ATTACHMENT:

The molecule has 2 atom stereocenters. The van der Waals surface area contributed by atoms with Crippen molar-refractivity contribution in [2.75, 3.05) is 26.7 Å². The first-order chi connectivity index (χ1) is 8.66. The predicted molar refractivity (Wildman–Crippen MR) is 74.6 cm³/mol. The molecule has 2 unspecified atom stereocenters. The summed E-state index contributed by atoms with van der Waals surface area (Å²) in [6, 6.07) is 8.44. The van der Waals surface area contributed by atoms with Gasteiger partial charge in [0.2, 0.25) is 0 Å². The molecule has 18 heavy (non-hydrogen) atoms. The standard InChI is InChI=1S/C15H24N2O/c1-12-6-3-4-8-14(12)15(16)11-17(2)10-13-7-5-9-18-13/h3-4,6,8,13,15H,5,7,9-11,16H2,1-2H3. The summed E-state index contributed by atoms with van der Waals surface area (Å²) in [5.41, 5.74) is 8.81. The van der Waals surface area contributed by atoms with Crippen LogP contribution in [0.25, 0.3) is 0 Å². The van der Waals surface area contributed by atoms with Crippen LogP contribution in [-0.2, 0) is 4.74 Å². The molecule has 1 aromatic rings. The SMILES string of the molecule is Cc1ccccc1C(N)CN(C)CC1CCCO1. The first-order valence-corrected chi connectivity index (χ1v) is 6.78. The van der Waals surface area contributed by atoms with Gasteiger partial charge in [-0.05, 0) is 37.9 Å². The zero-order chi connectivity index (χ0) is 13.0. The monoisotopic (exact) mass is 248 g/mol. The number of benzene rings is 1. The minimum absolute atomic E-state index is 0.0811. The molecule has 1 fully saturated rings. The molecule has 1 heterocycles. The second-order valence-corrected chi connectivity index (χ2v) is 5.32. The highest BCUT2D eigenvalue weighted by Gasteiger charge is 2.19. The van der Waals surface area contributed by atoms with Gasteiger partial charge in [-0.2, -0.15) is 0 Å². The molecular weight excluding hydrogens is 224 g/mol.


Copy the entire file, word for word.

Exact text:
The molecule has 2 atom stereocenters. The van der Waals surface area contributed by atoms with Crippen molar-refractivity contribution in [2.75, 3.05) is 26.7 Å². The first-order chi connectivity index (χ1) is 8.66. The predicted molar refractivity (Wildman–Crippen MR) is 74.6 cm³/mol. The molecule has 2 unspecified atom stereocenters. The summed E-state index contributed by atoms with van der Waals surface area (Å²) in [6, 6.07) is 8.44. The van der Waals surface area contributed by atoms with Gasteiger partial charge in [0.2, 0.25) is 0 Å². The molecule has 18 heavy (non-hydrogen) atoms. The standard InChI is InChI=1S/C15H24N2O/c1-12-6-3-4-8-14(12)15(16)11-17(2)10-13-7-5-9-18-13/h3-4,6,8,13,15H,5,7,9-11,16H2,1-2H3. The summed E-state index contributed by atoms with van der Waals surface area (Å²) in [5.41, 5.74) is 8.81. The van der Waals surface area contributed by atoms with Crippen LogP contribution in [0.25, 0.3) is 0 Å². The van der Waals surface area contributed by atoms with Crippen LogP contribution in [-0.2, 0) is 4.74 Å². The molecule has 1 aromatic rings. The SMILES string of the molecule is Cc1ccccc1C(N)CN(C)CC1CCCO1. The first-order valence-corrected chi connectivity index (χ1v) is 6.78. The van der Waals surface area contributed by atoms with Gasteiger partial charge in [-0.05, 0) is 37.9 Å². The zero-order chi connectivity index (χ0) is 13.0. The monoisotopic (exact) mass is 248 g/mol. The number of benzene rings is 1. The minimum absolute atomic E-state index is 0.0811. The molecule has 1 fully saturated rings. The molecule has 1 heterocycles. The second-order valence-corrected chi connectivity index (χ2v) is 5.32. The highest BCUT2D eigenvalue weighted by Gasteiger charge is 2.19. The van der Waals surface area contributed by atoms with Gasteiger partial charge in [-0.2, -0.15) is 0 Å². The molecular weight excluding hydrogens is 224 g/mol.